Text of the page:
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We are trying to set up a cursor to run through records generated from a join between two 'instances' of the same huge table (more than 150 M records).

The following exception message comes out:

Could not allocate space for object 'dbo.SORT temporary run storage: 165282123350016' in database 'tempdb' because the 'PRIMARY' filegroup is full. Create disk space by deleting unneeded files, dropping objects in the filegroup, adding additional files to the filegroup, or setting autogrowth on for existing files in the filegroup.

Do any of you know the reason for this? Or how to make the query below below more efficient?

I have found that it occurs somewhere between DECLARE CURSOR and the first FETCH NEXT, but I do not know yet if it is between...

  • DECLARE CURSOR and OPEN

or between

  • OPEN and the first FETCH NEXT.

More details: The sql statement looks like:

DECLARE cData CURSOR LOCAL FORWARD_ONLY READ_ONLY
FOR
  SELECT ...
  FROM HugeTable HT1 JOIN HugeTable HT2 ON .. 
  JOIN Table3 ON .. JOIN Table4 ON .. JOIN Table5 ON ..
  WHERE ...
  ORDER BY HT1..., HT1...

INSERT INTO SysLog (Description) VALUES ('A')

OPEN cData
BEGIN TRANSACTION ProcessData
  -- Currently trying new logging here:
  -- INSERT INTO SysLog (Description) VALUES ('B') 
  FETCH NEXT FROM cData INTO ...
  INSERT INTO SysLog (Description) VALUES ('C')
  ... etc.

where the last log message I get is 'A' and then one hour later it fails with the message described above, never reaching 'C'. I am now trying with logging at point 'B'.


On request I post the exact sql expression:

DECLARE cSource CURSOR LOCAL FORWARD_ONLY READ_ONLY
FOR
    SELECT MD.sFieldName, 
    	MD.sFieldValue, 
    	TR.sTargetDataType,
    	MD2.sFieldValue AS sUniqueID,
    	TR.sTargetTableName,
    	TR.sTargetFieldName,
    	I.iRefCustomerID, 
    	I.iInterfaceID, 
    	IL.iRefInterfaceSessionID
    FROM MasterData MD
    JOIN MasterData MD2
    	ON MD.iRowIndex = MD2.iRowIndex
    	AND MD.iBatchNumber = MD2.iBatchNumber
    	AND MD.sTableName = MD2.sTableName 
    	AND MD2.sFieldName = 'sUniqueID'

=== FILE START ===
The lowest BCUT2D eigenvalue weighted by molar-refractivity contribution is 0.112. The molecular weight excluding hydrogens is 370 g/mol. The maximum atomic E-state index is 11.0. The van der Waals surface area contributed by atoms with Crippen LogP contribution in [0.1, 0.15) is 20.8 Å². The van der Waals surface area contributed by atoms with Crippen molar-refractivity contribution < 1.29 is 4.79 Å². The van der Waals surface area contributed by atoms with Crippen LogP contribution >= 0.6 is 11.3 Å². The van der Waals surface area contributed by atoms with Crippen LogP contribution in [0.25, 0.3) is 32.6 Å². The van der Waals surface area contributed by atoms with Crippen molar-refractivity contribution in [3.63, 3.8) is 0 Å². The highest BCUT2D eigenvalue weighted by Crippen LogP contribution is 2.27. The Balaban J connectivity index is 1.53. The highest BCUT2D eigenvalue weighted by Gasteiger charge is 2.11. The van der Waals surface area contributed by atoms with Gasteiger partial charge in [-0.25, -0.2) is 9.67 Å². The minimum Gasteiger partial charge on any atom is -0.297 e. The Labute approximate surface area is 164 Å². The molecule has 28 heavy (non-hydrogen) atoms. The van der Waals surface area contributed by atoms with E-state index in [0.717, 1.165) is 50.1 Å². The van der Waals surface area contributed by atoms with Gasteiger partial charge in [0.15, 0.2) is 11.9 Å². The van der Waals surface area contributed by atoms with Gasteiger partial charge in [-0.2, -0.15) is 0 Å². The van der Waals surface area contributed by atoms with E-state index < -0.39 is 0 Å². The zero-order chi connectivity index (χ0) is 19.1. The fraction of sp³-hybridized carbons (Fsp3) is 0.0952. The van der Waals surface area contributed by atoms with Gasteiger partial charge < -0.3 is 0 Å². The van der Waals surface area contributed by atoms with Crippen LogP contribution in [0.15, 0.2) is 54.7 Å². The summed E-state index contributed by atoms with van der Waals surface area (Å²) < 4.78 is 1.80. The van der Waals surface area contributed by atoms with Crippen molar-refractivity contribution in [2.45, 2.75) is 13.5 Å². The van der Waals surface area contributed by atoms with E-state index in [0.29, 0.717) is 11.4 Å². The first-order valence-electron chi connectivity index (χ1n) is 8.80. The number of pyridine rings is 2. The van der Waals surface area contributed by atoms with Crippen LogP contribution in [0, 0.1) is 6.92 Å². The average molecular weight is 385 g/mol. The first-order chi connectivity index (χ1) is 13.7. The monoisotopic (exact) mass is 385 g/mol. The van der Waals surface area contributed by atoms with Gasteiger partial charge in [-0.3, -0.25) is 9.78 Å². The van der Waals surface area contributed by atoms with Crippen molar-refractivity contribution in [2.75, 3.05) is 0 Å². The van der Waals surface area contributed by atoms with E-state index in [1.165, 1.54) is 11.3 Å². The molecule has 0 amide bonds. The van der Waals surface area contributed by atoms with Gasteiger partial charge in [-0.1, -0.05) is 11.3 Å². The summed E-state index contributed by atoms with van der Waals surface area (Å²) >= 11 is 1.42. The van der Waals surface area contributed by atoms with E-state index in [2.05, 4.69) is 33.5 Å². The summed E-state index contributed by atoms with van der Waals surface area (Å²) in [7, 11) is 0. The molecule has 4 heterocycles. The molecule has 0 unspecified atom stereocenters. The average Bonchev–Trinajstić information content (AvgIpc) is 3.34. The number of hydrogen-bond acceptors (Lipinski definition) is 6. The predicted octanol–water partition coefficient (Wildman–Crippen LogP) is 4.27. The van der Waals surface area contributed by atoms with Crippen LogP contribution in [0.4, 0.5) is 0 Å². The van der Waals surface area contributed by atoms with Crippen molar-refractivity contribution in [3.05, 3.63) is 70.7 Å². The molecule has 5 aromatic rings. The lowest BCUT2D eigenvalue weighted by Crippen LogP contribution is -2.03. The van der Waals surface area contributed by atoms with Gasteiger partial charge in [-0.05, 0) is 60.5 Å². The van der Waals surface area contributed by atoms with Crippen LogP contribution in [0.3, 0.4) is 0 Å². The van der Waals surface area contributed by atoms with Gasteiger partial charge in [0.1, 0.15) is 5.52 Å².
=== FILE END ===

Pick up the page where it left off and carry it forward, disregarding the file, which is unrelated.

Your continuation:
JOIN SourceTargetRelation TR
    	ON MD.sFieldName = TR.sSourceFieldName
    	AND MD.sTableName = TR.sSourceTableName
    JOIN InterfaceLog IL
    	ON IL.iInterfaceLogID = MD.iBatchNumber
    JOIN Interface I
    	ON I.iInterfaceID = IL.iRefInterfaceID
    	AND TR.iRefSystemID = I.iRefSystemID
    WHERE
    	MD.iBatchNumber = @iBatchNumber
    ORDER BY MD.sTableName, MD.iRowIndex


After the updated answer from Quassnoi, I also post the original index on the table:

I have a nonclustered index on this table with the columns iBatchNumber, sFieldName, sTableName, iRowIndex. And that index has sFieldValue as an included column.


As Quassnoi suggested (and I think I understand why now) I have changed the index to have the columns in this order: iBatchNumber, sTableName, iRowIndex, sFieldName. And I use sFieldValue as an included column. The execution plan does not contain any SORT anymore, and the number of steps in the execution plan is less than half of original, which I hope is also faster...

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2 Answers 2

up vote 7 down vote accepted

Do any of you know the reason for this? Or how to make the query below below more efficient?

Your query uses ORDER BY.

This needs sorting and sorting needs temporary space. You are out of this space.

To avoid this, create a composite index on your huge table: (col_filter_1, col_filter_2, col_order_1, col_order_2), where col_filter_n are the columns you filter on, and col_order_n are the columns you order by.

Such an index can be used both for filtering and ordering the filtered results.

If you post your actual query (that is expressions you filter on and order by), I'll probably can tell you more exactly how to create such an index.

Update:

From your query, I can see that you need an index on (iBatchNumber, sTableName, iRowIndex, sFieldName) (in that order).

It may also help if you make MD2 leading in the join:

WHERE
    MD2.iBatchNumber = @iBatchNumber
ORDER BY
    MD2.sTableName, MD2.iRowIndex

See the execution plan and make sure that no SORT operation is used.

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Thanks for the comments. I added the exact query to the question. –  Ole Lynge Apr 2 '09 at 12:50
    
Presently I have a nonclustered index on the same columns but in a different order: iBatchNumber, sFieldName, sTableName, iRowIndex. In addition the present index includes the column sFieldValue. Should I add the index you suggest, and then keep the existing or delete the existing? –  Ole Lynge Apr 2 '09 at 13:06
    
Brilliant answer, I'd say. Thanks, it seems to help... –  Ole Lynge Apr 2 '09 at 13:42
    
Your existing index didn't help because you didn't filter MD on sFieldName. If you change the WHERE condition as shown in the post, your existing index will work. –  Quassnoi Apr 2 '09 at 14:05

Why are you using a cursor? Especially on a large table? What are you doing that can't be done set-based? Cursprs are extremely bad for performance and should not be used if another alternative exists. If you are inserteding to another table based on records found by your select that can be done much better without a cursor.

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It's not the cursor that matters here, it's a not index friendly query. –  Quassnoi Apr 2 '09 at 14:08
    
Thanks for the comment. I have not (yet) found a way to bend the multiple-line logic for each row into a single statement. Might want to look into that if I want to speed it up... –  Ole Lynge Apr 2 '09 at 17:07

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